By the Gilded Age, All-Hallows Eve’s ancient traditions were beginning to develop into the modern customs we know today, but with decidedly mischievous overtones. During this period in the United States, the more traditional means of celebrating Halloween with bonfires and honoring the dead had been supplanted by pranks. The earliest form of Halloween pranking is likely also the origin of another popular Halloween pastime—carving jack-o-lanterns. Young boys carved turnips with ghoulish faces and put a candle inside, so they glowed. Then they jumped out at people in the dark or tied strings to the turnips so it seemed that these faces could fly through the air, terrifying anyone who was unlucky enough to cross their path. As time went on and Halloween became more widespread, the pranks became more elaborate, and increasingly destructive. In rural areas, Halloween pranksters let cattle out of their enclosures, overturned wagons, or damaged gardens. In the growing cities of the turn-of-the-century, vandalism became the norm on Halloween night, as rabble-rousers set small fires, defaced buildings, or harassed passersby on the street. Pittsburgh, as a booming urban center in that era, was not immune to these types of high-jinx, which were well documented in the local newspapers.

Pittsburgh Dispatch (Pittsburgh, Pa), November 1, 1892. Courtesy of the Library of Congress.

Pittsburgh Dispatch (Pittsburgh, PA), November 3, 1889. Courtesy of the Library of Congress.

While tricks and vandalism were becoming an increasing problem in cities and towns across the country, many Halloween revelers chose to channel their spirit for the holiday into more peaceful celebrations. Costume parties became popular across the nation, mostly among young adults, as children were not yet the intended audience for Halloween festivities. While we do not know if the Fricks ever attended one of these Halloween parties, the evening’s social happenings around the city of Pittsburgh, particularly among the Fricks’ neighbors on the wealthy and fashionable East End, were reported in the newspapers. In the mid-20th century, a conscious effort was made to rebrand Halloween as a more community-based, family event. Towns and cities all over the nation began throwing Halloween parties in town halls and community centers, encouraging families with children to attend. By the 1950s, trick-or-treating became commonplace—the idea being that bribing children with candy might keep them from pulling pranks on their neighbors. Although trick-or-treating served as a practical strategy for curbing vandalism, it does also trace its origins back to the original celebrations of Samhain and All Souls’ Day. During Samhain, it was common to leave food out as an offering to the dead, and on All Souls’ Day, poorer citizens went door-to-door asking for small confections called “soul cakes.”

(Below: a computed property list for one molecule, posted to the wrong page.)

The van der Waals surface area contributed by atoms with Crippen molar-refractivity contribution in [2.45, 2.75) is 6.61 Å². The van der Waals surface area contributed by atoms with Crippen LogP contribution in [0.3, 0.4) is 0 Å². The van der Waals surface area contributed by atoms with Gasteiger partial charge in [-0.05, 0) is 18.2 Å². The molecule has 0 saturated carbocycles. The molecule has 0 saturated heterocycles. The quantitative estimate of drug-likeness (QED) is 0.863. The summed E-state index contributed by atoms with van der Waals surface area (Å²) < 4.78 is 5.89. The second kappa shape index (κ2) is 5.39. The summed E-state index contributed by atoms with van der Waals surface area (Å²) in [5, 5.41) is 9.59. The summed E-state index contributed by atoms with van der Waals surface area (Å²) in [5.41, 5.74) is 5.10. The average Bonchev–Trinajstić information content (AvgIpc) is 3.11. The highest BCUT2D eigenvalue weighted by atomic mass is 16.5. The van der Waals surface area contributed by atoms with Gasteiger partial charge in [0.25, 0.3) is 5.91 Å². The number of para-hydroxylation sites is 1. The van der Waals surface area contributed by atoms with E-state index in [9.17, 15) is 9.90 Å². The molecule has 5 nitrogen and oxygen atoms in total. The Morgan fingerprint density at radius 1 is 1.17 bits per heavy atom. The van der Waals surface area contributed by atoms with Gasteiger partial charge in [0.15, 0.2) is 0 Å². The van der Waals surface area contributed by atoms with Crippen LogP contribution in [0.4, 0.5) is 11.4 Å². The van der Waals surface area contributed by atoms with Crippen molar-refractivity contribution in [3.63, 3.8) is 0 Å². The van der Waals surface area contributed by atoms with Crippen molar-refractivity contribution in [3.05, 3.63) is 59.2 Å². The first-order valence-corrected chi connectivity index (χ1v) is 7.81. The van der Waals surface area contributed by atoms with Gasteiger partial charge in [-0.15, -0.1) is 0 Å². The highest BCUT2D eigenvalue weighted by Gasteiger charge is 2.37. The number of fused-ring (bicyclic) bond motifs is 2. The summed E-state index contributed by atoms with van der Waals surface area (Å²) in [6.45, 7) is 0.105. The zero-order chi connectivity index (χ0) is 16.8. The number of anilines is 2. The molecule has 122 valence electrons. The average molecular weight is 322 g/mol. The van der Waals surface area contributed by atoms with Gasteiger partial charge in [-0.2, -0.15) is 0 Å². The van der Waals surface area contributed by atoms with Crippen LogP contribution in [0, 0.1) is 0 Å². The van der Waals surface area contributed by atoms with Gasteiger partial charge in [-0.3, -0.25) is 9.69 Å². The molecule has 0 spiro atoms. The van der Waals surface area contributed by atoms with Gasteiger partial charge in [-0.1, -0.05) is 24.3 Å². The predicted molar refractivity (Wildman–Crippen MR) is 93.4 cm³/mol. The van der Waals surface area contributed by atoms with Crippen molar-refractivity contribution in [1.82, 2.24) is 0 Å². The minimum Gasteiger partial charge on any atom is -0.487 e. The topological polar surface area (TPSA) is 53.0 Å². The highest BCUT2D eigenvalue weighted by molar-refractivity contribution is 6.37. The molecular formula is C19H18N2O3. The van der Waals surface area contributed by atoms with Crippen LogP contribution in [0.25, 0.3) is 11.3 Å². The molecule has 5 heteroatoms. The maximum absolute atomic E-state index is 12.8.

Young adults attend a Halloween party in Millvale, 1914. Courtesy of the Reiber-Sachs Collection, Detre Library & Archives at the Heinz History Center.

In the 1970s and 80s, Halloween made its final evolution into the holiday we know today. Trick-or-treating, costume parades, and horror movie screenings became common all over the United States. With each passing year, Halloween’s popularity continued to grow, and this year, according to the National Retail Foundation, it is estimated that 172 million Americans will celebrate the holiday. While a lot has changed about how we celebrate Halloween, many of the original traditions and spirit of the holiday live on in one form or another as we celebrate the spookiest night of the year.

 

Sources:

“Halloween 2019.” History.com, originally published 18 Nov. 2009, updated 28 Oct. 2019. https://www.history.com/topics/halloween/history-of-halloween.

Klein, Christopher. “Halloween Was Once So Dangerous that Some Cities Considered Banning It.” History.com, originally published 25 Oct. 2017, updated 31 Aug. 2018. https://www.history.com/news/halloween-was-once-so-dangerous-that-some-cities-considered-banning-it.

Jordan, Thomas. “Social media influencing near-record Halloween spending.” National Retail Federation, 25 Sept. 2019. https://nrf.com/media-center/press-releases/social-media-influencing-near-record-halloween-spending.